In the simplest of terms, keylining is when you drag a narrow-bladed plow, or shank, through the soil following the topographical contours of a field, creating a deep, continuous channel. The idea is to catch surface water runoff and direct it down into the soil and along the contour to counteract the gravitational flow that would otherwise go straight from high point to low point in a field. So if you create a slit/ridge, then you can, in short, trap and redistribute the water. This type of regenerative farming allows more water to penetrate more deeply into soils, making it vastly more productive. The technique could be an essential tool to restore degraded land in arid climates by retaining enough soil moisture to allow plants to establish and begin rebuilding soil.
Eco-Cycle’s Carbon Farm-to-Table Dinner & Tour
An event presented by Eco-Cycle at McCauley Family Farm took place in late September. The evening was peppered with educational talks about regenerative farming practices. Eco-Cycle is currently partnering with local governments, farmers, academia, businesses, and likeminded nonprofits to promote carbon farming throughout the state. There were multiple speakers of the evening, including Calla Rose Ostrander, a systems consultant who was part of the Marin Carbon Project, who told the crowd that “if compost made with manure was applied to just 5 percent of California’s rangelands, it would offset carbon emissions from 6 million cars.” Ostrander, a strategic advisor on all things climate change, has been moving the concept of carbon sequestration into the public eye in addition to looking at a statewide plan, and she likes to say, “A pollutant is just an element out of place.”
Another interesting find that came out of the study is, “It’s estimated that as much as one-third of the surplus CO2 in the atmosphere that’s causing climate change has come from agricultural and land management practices.”
Eco-Cycle has proudly and successfully rallied for carbon farming pilot projects in Boulder County that would adapt the science used in Marin County for the Rocky Mountain climate, which is higher and drier than most of California. Applying compost to soil allows the microbes to fuse minerals, organic matter, and water into stable molecules, promoting plant growth and carbon sequestration.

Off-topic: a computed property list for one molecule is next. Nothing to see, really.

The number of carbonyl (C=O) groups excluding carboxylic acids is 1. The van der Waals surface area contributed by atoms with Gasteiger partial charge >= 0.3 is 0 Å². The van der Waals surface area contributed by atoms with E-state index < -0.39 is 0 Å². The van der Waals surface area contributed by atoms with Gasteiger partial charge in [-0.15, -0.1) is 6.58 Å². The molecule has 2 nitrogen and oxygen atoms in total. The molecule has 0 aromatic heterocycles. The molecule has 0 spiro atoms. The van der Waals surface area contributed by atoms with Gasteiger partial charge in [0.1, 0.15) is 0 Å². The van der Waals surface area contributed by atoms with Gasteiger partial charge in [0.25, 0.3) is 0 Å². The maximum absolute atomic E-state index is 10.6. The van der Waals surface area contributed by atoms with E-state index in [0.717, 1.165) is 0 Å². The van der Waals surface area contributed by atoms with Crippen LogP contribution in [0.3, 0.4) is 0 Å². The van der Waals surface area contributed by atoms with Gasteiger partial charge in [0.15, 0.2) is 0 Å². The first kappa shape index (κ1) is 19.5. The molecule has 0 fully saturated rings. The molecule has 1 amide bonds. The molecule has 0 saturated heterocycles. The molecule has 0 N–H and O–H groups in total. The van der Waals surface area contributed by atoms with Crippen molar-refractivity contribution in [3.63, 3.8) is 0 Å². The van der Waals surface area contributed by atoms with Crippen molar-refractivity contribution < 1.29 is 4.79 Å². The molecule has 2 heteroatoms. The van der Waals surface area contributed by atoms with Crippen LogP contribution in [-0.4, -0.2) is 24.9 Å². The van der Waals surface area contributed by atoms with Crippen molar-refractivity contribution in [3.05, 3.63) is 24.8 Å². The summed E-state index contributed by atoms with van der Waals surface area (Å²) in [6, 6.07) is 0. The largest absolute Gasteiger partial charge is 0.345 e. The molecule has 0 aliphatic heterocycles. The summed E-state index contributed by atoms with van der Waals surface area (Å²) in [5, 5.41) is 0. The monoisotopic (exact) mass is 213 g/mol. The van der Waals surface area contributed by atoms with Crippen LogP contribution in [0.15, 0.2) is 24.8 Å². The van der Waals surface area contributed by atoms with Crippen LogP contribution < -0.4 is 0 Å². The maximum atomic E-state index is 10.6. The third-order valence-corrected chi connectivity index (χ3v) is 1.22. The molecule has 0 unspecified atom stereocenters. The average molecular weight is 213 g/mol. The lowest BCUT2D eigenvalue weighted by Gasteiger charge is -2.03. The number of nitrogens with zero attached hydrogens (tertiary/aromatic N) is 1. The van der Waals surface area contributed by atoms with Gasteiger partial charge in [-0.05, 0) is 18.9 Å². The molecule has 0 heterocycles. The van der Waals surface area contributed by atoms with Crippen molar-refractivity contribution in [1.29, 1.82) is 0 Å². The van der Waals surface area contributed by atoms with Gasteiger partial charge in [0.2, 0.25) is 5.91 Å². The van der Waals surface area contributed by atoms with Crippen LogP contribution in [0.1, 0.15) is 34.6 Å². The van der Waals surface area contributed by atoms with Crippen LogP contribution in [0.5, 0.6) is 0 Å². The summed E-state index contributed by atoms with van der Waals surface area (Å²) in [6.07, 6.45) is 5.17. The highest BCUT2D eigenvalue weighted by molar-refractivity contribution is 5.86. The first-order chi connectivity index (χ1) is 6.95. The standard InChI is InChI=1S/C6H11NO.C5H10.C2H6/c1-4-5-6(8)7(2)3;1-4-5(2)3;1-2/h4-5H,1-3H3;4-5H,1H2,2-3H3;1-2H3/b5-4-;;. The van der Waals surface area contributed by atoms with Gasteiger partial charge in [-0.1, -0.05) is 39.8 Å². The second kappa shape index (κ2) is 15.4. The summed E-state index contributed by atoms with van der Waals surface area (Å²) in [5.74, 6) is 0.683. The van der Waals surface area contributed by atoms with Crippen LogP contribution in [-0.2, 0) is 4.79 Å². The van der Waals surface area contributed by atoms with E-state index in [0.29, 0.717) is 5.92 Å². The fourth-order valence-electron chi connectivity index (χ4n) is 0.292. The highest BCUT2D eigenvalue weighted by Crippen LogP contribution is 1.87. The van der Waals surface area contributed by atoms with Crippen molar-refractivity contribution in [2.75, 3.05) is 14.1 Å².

Marcus McCauley, whose mission at McCauley Family Farm is to “heal people and the planet with delicious food,” also gave tours of the Bennett Project and parts of his land. McCauley Family Farms is a certified organic farm that uses sustainable, regenerative farming practices. They feel strongly about taking care of the land, and McCauley says, “We farm in a way that honors the ecosystem.” During the tours, McCauley discussed how his family recognizes the microbes in the soil and fertilizes the land by allowing their animals to graze openly. Their manure naturally nourishes the ground with beneficial microbes.
In addition to rejuvenating our soils and conserving our water, carbon farming in Colorado is an achievable climate change solution by applying compost and carbon farming practices such as keylining. And it’s not limited to large farms. Dan Matsch, director of Eco-Cycle’s compost department, promised event attendees that a fun and educational “Citizen Science” project would be coming soon in which non-farmers can participate to learn about the soil around them and generating data about the potential for urban and suburban land to sequester carbon.
“This is obviously a giant undertaking requiring collaboration worldwide, so it’s imperative that we educate, inspire and enlist people from all walks of life,” Matsch told event participants.
If you want to take action, consider donating financially to Eco-Cycle, becoming a Citizen Scientist by participating in an urban carbon sequestration program, or by volunteering as an Eco-Leader to advance sustainability throughout the state. More information can be found at EcoCycle.org. You can also support our local farms by shopping at farmer’s markets and getting to know your local growers.